The OneHealth Tool
An Inter-Agency Working Group (IAWG) on Costing, composed of UNICEF, World Bank, WHO, UNFPA, UNDP, and UNAIDS, has been working since January 2008 on the harmonization of costing and impact assessment tools used for health sector planning. The IAWG has reviewed existing planning, costing and budgeting tools for the health sector and has developed a joint UN model, the OneHealth Tool.
The OneHealth Tool is a software tool designed to strengthen the development of national strategic health plans, by facilitating health system analysis, costing and financing scenarios at the country level. Its primary purpose is to assess public health investment needs in low and middle income countries. For the first time, planners have a single framework for planning, costing, impact analysis, budgeting and financing of strategies for all major diseases and health system components.
The work is supported by the six participating IAWG agencies, as well as the Global Health Workforce Alliance, the Global Fund to Fight AIDS, Tuberculosis and Malaria and UNWOMEN.
The development of the OneHealth Tool leverages the best components of previously existing tools and is designed in a modular fashion allowing for program specific costing as well as health sector wide costing.
The first version of the tool was released in May 2012 and to date (November 2013) over 25 countries have explored use of the tool to support national planning and costing processes. Updated versions of the OneHealth Tool are regularly released on the Futures Institute website (http://www.futuresinstitute.org/onehealth.aspx).
|Purpose||Inform strategic health planning: determine the financial costs associated with activities and targets outlined in a health plan, along with assessment of estimated health impact; support scenario analysis|
|Health MDGs addressed||1,4,5,6 + non-MDGs (non communicable diseases, mental health, etc)|
|Scope of interventions||Health systems strengthening; Promotive, preventive and curative health interventions; programme activities|
|Type of software||Custom software, module in Spectrum|
|User manual available?||Yes|
|Potential users||Health sector planners, program managers, consultants and academics|
|Skills required||Knowledge of strategic planning. Degrees in public health, epidemiology, economics are useful but not necessary. Essential is a familiarity with determining appropriate and local data inputs regarding the health services and activities to be costed.|
|Type and length of training required||Four- to five day courses are organized by the tool developers to support capacity building.|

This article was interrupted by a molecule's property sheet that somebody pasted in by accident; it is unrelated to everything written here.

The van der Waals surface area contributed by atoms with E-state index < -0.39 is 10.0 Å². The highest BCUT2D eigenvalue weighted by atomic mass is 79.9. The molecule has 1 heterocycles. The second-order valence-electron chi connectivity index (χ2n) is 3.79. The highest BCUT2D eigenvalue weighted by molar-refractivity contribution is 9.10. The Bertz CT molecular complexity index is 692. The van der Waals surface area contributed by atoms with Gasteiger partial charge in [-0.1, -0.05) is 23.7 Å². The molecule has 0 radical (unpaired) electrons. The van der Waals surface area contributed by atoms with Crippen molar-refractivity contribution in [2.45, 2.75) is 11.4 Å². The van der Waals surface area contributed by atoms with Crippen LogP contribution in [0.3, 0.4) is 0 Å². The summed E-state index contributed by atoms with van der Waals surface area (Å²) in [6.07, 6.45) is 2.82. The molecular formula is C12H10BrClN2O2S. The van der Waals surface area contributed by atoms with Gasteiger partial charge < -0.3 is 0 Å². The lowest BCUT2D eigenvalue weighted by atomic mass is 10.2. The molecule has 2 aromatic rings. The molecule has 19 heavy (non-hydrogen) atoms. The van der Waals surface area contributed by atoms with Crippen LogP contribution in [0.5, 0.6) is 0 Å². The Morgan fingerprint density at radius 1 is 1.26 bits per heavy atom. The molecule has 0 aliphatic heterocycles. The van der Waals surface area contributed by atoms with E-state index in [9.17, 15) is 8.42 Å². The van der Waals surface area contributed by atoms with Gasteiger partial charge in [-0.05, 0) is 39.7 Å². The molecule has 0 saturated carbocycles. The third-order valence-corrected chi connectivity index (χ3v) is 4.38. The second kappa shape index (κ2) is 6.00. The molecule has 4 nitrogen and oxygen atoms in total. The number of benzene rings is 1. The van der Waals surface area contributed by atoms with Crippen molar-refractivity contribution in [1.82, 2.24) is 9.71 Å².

|Costing strategy and methods||Driven by target intervention coverage; ingredients approach (separate quantities and prices at level of inputs for activities and interventions)|
|Level of aggregation||National / Sub-national|
|Program/system costs included?||Yes|
|Modeling of intervention impact or interactions on epidemiology or demography?||Health impact is estimated through impact models directly linked to the targets and strategies identified by the user within the tool. Three sub-models within OneHealth Tool that draw upon UN epidemiological reference group models, a recognized gold standard, are fully incorporated as part of the software:|
|The Lives Saved Tool (LiST) estimates impact for a range of child and maternal health interventions, including malaria interventions.|
|The AIDS Impact Model (AIM) model projects health impact for HIV/AIDS interventions|
|The Family Planning (FamPlan) model computes the relationship between family planning and total fertility rate. The output is then communicated to the population projection parts of the tool.|
|A newly developed tuberculosis (TB) model projects impact on TB health targets.|
|Additional work is ongoing to support development of impact models for Non-Communicable diseases, expected to be ready in 2014.|
|Output:||Stream of inputs and costs by year, by intervention in USD or National Currency Unit (NCU); estimated health impact; comparison of programme/intervention demands on the health system with planned health system capacity|
|Automatic generation of reports?||Yes|
|Country applications||Over 25 countries to date (November 2013), most of which in Sub-Saharan Africa|
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